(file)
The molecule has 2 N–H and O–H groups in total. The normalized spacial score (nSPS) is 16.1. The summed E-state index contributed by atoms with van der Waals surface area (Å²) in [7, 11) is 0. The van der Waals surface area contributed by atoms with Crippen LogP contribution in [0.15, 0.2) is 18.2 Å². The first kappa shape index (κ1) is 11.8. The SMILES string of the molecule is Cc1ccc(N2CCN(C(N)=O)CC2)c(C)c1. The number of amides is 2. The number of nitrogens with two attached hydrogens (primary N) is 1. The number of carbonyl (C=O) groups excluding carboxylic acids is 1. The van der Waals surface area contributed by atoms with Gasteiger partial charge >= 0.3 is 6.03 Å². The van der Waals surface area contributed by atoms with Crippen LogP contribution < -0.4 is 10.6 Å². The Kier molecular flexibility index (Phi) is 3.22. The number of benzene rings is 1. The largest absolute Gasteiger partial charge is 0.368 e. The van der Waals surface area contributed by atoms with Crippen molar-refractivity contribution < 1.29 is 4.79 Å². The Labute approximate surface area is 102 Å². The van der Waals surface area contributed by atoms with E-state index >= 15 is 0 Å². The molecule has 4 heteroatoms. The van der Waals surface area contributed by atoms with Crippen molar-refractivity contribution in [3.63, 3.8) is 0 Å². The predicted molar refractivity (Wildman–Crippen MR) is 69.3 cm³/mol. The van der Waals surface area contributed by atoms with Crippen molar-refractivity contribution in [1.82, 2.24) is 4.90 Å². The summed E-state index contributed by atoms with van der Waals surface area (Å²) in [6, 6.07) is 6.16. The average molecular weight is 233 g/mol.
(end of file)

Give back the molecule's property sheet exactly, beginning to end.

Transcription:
The molecule has 2 N–H and O–H groups in total. The normalized spacial score (nSPS) is 16.1. The summed E-state index contributed by atoms with van der Waals surface area (Å²) in [7, 11) is 0. The van der Waals surface area contributed by atoms with Crippen LogP contribution in [0.15, 0.2) is 18.2 Å². The first kappa shape index (κ1) is 11.8. The SMILES string of the molecule is Cc1ccc(N2CCN(C(N)=O)CC2)c(C)c1. The number of amides is 2. The number of nitrogens with two attached hydrogens (primary N) is 1. The number of carbonyl (C=O) groups excluding carboxylic acids is 1. The van der Waals surface area contributed by atoms with Gasteiger partial charge >= 0.3 is 6.03 Å². The van der Waals surface area contributed by atoms with Crippen LogP contribution < -0.4 is 10.6 Å². The Kier molecular flexibility index (Phi) is 3.22. The number of benzene rings is 1. The largest absolute Gasteiger partial charge is 0.368 e. The van der Waals surface area contributed by atoms with Crippen molar-refractivity contribution < 1.29 is 4.79 Å². The Labute approximate surface area is 102 Å². The van der Waals surface area contributed by atoms with E-state index >= 15 is 0 Å². The molecule has 4 heteroatoms. The van der Waals surface area contributed by atoms with Crippen molar-refractivity contribution in [3.63, 3.8) is 0 Å². The predicted molar refractivity (Wildman–Crippen MR) is 69.3 cm³/mol. The van der Waals surface area contributed by atoms with Crippen molar-refractivity contribution in [1.82, 2.24) is 4.90 Å². The summed E-state index contributed by atoms with van der Waals surface area (Å²) in [6, 6.07) is 6.16. The average molecular weight is 233 g/mol.